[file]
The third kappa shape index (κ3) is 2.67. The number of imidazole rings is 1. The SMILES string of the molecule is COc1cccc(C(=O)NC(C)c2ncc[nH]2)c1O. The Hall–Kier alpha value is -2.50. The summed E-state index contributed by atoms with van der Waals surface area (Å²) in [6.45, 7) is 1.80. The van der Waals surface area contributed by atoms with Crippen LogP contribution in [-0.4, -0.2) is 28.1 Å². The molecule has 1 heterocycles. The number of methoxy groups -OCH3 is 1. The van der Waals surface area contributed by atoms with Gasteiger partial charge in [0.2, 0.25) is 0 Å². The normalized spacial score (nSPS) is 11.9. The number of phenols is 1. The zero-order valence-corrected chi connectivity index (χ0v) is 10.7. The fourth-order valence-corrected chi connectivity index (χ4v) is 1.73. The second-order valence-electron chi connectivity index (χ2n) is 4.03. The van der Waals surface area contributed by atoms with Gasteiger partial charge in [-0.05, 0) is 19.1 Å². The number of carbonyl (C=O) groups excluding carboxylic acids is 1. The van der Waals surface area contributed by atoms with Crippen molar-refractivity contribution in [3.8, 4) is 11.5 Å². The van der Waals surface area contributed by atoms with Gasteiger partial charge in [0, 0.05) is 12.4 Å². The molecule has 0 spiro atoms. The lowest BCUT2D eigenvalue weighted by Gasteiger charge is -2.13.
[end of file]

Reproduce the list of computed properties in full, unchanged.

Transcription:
The third kappa shape index (κ3) is 2.67. The number of imidazole rings is 1. The SMILES string of the molecule is COc1cccc(C(=O)NC(C)c2ncc[nH]2)c1O. The Hall–Kier alpha value is -2.50. The summed E-state index contributed by atoms with van der Waals surface area (Å²) in [6.45, 7) is 1.80. The van der Waals surface area contributed by atoms with Crippen LogP contribution in [-0.4, -0.2) is 28.1 Å². The molecule has 1 heterocycles. The number of methoxy groups -OCH3 is 1. The van der Waals surface area contributed by atoms with Gasteiger partial charge in [0.2, 0.25) is 0 Å². The normalized spacial score (nSPS) is 11.9. The number of phenols is 1. The zero-order valence-corrected chi connectivity index (χ0v) is 10.7. The fourth-order valence-corrected chi connectivity index (χ4v) is 1.73. The second-order valence-electron chi connectivity index (χ2n) is 4.03. The van der Waals surface area contributed by atoms with Gasteiger partial charge in [-0.05, 0) is 19.1 Å². The number of carbonyl (C=O) groups excluding carboxylic acids is 1. The van der Waals surface area contributed by atoms with Crippen molar-refractivity contribution in [3.8, 4) is 11.5 Å². The van der Waals surface area contributed by atoms with Gasteiger partial charge in [0, 0.05) is 12.4 Å². The molecule has 0 spiro atoms. The lowest BCUT2D eigenvalue weighted by Gasteiger charge is -2.13.